Today I hope to add addresses and important phone numbers to the third section.
While this isn't a picture perfect scrapbooker's type journal, I think it will work for me.  I've left myself plenty of space to jot down things, to doodle, or whatever crosses my mind.

Wednesday, January 18, 2017


I went to the surgeon for a follow up and all seems to be on track.  I'm under four more weeks of restrictions and I'll see him again then. I have hit the stage where I am fatigued and much to my dismay I am craving meat and dairy.  I had found myself eating all day long and still feeling like I was starving.  I don't know if it is related to needing more protein for healing or if it is related to my iron levels.  I gave in tonight and ate some lean ground turkey and cheese to see if it would help since even with my vitamins and trying to eat healthful foods I am so fatigued.   I'm not sure where this leaves me for the next few weeks, because after a few hours I was still satisfied.  I don't know if I need to give myself a break until I have had time to heal or if I need to accept that given my anemia, allergies, and a couple of other problems I may not be able to sustain a long term vegan diet.  I'm playing it by ear at this point and trying to listen to my body.  

Frugal Happenings 2nd Week January 2017

It's a lot easier to be frugal when you can't truly leave the house. However, to be fair I did try to make sure things were stocked up for recovery time.

1.  We have eaten at home all week except for one order of pizza.  We used advertised specials and bought two medium pizzas for $13.98.  This was on one of my worst days and I just wasn't up to doing much.  It was also easier on my husband, who does not cook at all.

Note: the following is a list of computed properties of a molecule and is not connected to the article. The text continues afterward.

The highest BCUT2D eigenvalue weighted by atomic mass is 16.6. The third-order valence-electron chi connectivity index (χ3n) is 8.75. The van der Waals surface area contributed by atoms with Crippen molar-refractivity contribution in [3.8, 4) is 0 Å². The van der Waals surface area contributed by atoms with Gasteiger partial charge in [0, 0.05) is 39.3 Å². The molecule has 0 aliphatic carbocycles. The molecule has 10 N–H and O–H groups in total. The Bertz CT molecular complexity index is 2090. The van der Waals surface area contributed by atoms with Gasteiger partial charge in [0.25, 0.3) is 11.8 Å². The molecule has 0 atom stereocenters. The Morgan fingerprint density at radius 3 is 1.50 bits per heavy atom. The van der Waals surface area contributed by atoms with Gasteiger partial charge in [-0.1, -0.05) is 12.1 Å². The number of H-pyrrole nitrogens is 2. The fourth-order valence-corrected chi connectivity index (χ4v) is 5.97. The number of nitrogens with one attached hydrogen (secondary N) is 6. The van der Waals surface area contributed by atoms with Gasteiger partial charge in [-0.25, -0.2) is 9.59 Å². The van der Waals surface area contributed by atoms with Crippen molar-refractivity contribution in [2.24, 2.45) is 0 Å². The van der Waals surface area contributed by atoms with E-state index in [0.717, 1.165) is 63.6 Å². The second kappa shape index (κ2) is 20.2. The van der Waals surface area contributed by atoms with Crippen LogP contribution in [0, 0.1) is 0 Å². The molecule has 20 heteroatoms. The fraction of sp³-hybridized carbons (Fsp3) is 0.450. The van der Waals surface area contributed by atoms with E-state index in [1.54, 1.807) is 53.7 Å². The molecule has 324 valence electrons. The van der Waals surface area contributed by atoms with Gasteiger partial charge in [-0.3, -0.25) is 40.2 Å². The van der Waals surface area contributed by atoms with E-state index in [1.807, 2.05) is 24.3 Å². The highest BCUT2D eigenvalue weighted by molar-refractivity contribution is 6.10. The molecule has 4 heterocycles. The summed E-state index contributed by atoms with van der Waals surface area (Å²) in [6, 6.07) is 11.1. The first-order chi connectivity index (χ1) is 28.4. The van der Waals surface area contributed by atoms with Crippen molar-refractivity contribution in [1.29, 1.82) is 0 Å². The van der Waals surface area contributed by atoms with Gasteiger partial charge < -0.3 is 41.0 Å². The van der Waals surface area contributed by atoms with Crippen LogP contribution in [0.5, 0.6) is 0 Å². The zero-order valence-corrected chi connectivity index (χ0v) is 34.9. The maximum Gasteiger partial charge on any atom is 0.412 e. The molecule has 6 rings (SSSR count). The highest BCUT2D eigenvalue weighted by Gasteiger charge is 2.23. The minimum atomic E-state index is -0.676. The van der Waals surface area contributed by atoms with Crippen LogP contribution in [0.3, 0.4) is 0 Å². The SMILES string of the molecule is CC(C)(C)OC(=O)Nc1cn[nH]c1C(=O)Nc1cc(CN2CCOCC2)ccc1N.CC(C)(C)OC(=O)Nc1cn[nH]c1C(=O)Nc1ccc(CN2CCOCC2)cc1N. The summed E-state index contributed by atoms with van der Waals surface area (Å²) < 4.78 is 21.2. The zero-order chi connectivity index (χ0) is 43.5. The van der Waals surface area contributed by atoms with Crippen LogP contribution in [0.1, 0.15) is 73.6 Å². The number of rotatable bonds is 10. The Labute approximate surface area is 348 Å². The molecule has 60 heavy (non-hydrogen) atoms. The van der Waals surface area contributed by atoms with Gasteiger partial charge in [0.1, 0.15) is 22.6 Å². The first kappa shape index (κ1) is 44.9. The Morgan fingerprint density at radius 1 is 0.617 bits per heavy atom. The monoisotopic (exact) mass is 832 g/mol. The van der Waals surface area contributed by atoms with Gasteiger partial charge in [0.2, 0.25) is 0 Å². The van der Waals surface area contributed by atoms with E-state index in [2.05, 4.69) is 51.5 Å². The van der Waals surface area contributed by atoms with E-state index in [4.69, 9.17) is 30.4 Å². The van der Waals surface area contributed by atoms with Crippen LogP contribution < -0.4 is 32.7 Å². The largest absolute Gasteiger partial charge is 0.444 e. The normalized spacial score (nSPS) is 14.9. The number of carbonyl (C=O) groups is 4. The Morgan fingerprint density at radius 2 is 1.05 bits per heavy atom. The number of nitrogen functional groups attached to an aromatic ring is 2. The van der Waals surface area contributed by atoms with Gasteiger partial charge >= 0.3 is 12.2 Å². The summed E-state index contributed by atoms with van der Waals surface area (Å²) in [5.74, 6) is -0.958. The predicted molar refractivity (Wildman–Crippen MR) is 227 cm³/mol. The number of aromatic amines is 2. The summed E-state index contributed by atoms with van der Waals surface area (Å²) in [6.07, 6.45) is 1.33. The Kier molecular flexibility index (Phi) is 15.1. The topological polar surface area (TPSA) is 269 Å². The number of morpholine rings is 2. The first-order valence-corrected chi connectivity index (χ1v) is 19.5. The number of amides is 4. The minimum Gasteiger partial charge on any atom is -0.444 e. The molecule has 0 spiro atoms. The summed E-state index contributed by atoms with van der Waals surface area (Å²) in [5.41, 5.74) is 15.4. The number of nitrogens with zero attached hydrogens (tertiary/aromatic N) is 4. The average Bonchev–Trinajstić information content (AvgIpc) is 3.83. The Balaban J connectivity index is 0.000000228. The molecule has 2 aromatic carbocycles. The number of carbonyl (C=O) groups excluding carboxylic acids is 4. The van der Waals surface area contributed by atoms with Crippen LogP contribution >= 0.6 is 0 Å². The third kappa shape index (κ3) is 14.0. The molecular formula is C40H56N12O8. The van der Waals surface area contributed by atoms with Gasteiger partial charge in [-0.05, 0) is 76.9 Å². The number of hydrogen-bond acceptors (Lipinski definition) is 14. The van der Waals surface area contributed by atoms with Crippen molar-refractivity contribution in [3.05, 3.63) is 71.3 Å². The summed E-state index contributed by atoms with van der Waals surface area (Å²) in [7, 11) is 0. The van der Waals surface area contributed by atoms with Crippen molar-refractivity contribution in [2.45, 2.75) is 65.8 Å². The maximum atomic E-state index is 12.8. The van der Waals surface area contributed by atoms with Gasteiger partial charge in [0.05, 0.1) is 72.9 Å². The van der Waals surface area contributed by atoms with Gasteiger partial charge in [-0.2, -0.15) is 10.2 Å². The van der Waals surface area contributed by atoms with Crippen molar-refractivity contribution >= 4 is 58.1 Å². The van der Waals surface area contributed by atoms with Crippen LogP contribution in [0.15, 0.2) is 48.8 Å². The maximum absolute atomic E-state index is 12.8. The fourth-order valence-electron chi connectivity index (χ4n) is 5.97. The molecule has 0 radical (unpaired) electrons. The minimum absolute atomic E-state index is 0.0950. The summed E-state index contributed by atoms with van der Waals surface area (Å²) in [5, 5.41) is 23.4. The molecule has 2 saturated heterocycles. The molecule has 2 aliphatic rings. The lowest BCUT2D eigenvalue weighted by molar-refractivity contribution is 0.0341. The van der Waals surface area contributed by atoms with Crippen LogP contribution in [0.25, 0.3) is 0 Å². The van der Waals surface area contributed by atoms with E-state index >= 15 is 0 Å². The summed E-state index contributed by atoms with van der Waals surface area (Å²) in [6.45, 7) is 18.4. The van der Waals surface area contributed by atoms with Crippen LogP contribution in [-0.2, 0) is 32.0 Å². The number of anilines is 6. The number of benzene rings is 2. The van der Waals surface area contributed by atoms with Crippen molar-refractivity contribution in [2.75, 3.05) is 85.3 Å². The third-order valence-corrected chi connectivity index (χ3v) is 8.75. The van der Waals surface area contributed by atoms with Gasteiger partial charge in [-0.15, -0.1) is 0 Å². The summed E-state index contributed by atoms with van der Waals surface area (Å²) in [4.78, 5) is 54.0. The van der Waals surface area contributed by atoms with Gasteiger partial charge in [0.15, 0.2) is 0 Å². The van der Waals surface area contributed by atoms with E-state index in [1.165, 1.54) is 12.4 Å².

2.  I used up two balls of yarn leftover from other projects.  I crocheted one "tween" sized hat, knit one preemie baby hat, and crocheted a toddler hat.  These will all be given away.

3.  I sat at my sewing table and culled a pile of fabric.  I have some small pieces that I won't use up any time soon.  They'll be gifted to a quilter who can add them into her quilt stash.

4.  We've continued to use up our home canned products and I am officially down to 5 quarts of tomatoes, 9 pints of sweet corn, 18 pints of cranberry sauce, 5 pints of broth, 13 pints of carrots, and we added 5 pints of apple butter and 1 pint of "syrup" for future use.  The apples were free to us and I had all the supplies we needed to can them on hand.  (I do have a cabinet with canned orange slices, but I cannot get to them at present to do an inventory.)

5.  We used a coupon to buy some school supplies my daughter needed.

6.  We did not have to run out to buy anything for our rare Southern snow storm.  We baked a loaf of bread and I just turned the last of it into dried "croutons" for stuffing.  We ate home baked goods, used extra blankets, and just stayed in.

7.  We sold back a few text books to the school.  My husband said we could have the money as mad money.  Daughter and I each walked away with $55. 

8.  I paid medical bills online and used the credit card.  No stamps, I will earn the points, and my savings will continue to earn interest until I pay the bill the beginning of next month.